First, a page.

Washington has expelled two Cuban diplomats after US embassy staff in Havana suffered mysterious physical symptoms, the US state department said. It was not immediately clear what had happened, with spokeswoman Heather Nauert saying there were ...
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Image caption Two Cuban diplomats have been asked to leave the USWashington has expelled two Cuban diplomats after US embassy staff in Havana suffered mysterious physical symptoms, the US state department said.
It was not immediately clear what had happened, with spokeswoman Heather Nauert saying there were no "definitive answers about the source or cause".
Reports suggest US diplomats could have suffered hearing loss related to the use of covert sonic devices.
Cuba's foreign ministry said it was investigating the allegations.
It called the expulsion of its staff unjustified but said it was willing to co-operate with Washington to clarify what had happened.
"Cuba has never, nor would ever, allow the Cuban territory to be used for any kind of action against accredited diplomats or their families," the ministry said.
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The Associated Press reports the diplomats' hearing loss could have been linked to sonic devices which emit inaudible sound waves that can cause deafness.
US officials, speaking to the agency anonymously, said investigations had determined devices had been deployed either inside or outside diplomats' homes.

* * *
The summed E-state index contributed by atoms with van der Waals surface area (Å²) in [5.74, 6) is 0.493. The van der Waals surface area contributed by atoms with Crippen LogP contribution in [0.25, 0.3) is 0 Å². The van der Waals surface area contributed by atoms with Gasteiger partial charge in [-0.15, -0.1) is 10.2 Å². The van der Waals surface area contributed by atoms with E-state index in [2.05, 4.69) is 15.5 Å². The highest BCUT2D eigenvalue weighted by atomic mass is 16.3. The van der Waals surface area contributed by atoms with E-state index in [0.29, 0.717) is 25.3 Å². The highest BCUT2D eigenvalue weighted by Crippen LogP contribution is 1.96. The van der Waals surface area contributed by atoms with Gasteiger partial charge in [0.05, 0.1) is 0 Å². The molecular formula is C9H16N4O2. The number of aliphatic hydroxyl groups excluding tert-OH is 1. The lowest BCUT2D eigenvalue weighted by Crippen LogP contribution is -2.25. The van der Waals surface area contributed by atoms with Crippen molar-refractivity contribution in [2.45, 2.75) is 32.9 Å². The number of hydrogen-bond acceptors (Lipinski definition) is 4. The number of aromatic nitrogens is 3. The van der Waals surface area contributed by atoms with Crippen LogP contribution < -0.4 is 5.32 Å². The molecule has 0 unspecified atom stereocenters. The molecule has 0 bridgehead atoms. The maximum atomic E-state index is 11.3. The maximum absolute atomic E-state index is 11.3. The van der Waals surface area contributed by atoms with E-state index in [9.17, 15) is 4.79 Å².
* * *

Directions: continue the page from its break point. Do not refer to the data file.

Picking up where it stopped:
Investigators are also considering the possibility that a third country, such as Russia, was behind the incidents, officials familiar with the inquiry told AP.
About five diplomats, including some spouses, had been affected, but no children were involved, US officials said.
Ms Nauert said staff began complaining of the strange symptoms late last year.
While they were not life-threatening, she revealed that a number of people had been brought home to the US as a result.
Ms Nauert said the government was taking it "very seriously, and there is an investigation currently under way".
It is understood that the two expelled Cuban diplomats left Washington DC in May, the BBC's Will Grant reports from Havana.
Cuba's state security closely monitors US diplomats, many of whom live in housing owned and maintained by the Cuban government.
Washington and Havana only re-established ties in 2015, following 50 years of hostilities between the two countries.
Florida Senator Marco Rubio said the alleged incidents were just the latest examples of harassment toward US diplomats in Cuba.
"The Cuban government has been harassing US personnel working in Havana for decades," he said.
"This has not stopped with President Obama's appeasement.
"Personal harm to US officials shows the extent the Castro regime will go and clearly violates international norms."
If true, the use of sonic devices to cause harm to diplomats would be unprecedented.
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